• biggtender

    I am not sure I understand what you are talking about, but if you are saying that photographers would not get the credit or recognition due, I hardly think that is an issue. And I also bet that the photographers that are passionate about what they are doing, don’t really do it for the recognition. If someone is covering war or human suffering for recognition, then they are doing it for the wrong reasons. To the socially concerned photojournalist, recognition and awards are only useful for getting people to listen when you are trying to get funding to continue work. As for the rest, the photos should speak for themselves.

  • Ricardo Vasconcelos

    I made a mistake in the last paragraph!
    I wanted to say it’s a great effort that she’s living in a country with excellent conditions and she choosed to go for a war scenario. I really admire her courage.
    I’m sorry, my English sucks!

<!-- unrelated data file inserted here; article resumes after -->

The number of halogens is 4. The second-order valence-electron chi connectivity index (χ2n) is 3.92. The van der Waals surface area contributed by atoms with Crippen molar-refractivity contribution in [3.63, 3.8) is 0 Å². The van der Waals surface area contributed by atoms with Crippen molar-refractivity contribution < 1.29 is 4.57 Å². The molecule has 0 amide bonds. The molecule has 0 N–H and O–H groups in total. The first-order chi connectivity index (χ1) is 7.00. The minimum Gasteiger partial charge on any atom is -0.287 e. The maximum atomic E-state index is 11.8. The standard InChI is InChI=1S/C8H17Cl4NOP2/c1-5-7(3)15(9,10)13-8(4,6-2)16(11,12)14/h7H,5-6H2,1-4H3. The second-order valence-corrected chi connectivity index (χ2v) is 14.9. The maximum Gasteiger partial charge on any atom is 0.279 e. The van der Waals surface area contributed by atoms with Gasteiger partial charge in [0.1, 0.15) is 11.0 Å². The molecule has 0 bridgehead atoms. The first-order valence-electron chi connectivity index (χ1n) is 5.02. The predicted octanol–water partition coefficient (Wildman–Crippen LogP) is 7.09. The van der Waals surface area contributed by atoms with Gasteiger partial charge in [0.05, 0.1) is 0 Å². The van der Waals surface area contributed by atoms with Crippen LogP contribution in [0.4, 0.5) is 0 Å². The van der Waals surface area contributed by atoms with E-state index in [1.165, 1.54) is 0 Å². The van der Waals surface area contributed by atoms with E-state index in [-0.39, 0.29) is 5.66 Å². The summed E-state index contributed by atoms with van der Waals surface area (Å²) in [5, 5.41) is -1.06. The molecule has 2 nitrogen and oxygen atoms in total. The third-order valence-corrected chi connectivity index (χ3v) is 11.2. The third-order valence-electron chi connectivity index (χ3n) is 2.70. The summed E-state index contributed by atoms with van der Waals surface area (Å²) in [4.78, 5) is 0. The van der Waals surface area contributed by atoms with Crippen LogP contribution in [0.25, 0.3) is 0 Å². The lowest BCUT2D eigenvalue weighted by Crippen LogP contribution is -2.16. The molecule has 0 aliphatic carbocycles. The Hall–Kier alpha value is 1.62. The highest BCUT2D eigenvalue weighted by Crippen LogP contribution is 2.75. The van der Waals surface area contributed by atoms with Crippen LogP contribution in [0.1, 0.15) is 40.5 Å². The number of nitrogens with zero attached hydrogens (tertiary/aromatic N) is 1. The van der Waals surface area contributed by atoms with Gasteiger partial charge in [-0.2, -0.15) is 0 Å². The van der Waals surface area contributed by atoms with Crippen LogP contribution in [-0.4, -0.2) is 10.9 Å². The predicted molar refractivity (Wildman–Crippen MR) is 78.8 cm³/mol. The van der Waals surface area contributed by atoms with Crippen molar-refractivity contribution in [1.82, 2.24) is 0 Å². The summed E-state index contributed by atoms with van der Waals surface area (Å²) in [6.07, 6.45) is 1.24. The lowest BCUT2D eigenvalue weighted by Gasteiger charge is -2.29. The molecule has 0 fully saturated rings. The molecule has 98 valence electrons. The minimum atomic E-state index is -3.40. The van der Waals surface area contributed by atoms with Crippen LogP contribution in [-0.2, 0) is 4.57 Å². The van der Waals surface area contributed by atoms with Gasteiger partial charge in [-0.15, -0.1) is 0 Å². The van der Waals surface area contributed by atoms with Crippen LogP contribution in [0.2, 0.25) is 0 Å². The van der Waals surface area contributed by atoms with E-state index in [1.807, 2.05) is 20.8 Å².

Ricardo Vasconcelos, PT

  • Forstfrog sees the complexity, and Joe tells us it is very simple (it’s all Jim Powers fault, and has always been, since we all know Jim was a slave owner some 200 years ago)…

    Ok, have not finished reading all the posts, maybe more pearls ahead…

    PS: Jim, slaves before, now accomplice to gazacide…. You should be ashamed! :-))))

    The essay doesn’t crack new ways to look at conflicted zones, and of course tells us nothing about a situation that even people living there, both sides, admit that “if you think you understand what’s going on, someone did not explain it well!”, but This is no reason to disqualify it, valiant effort definitely.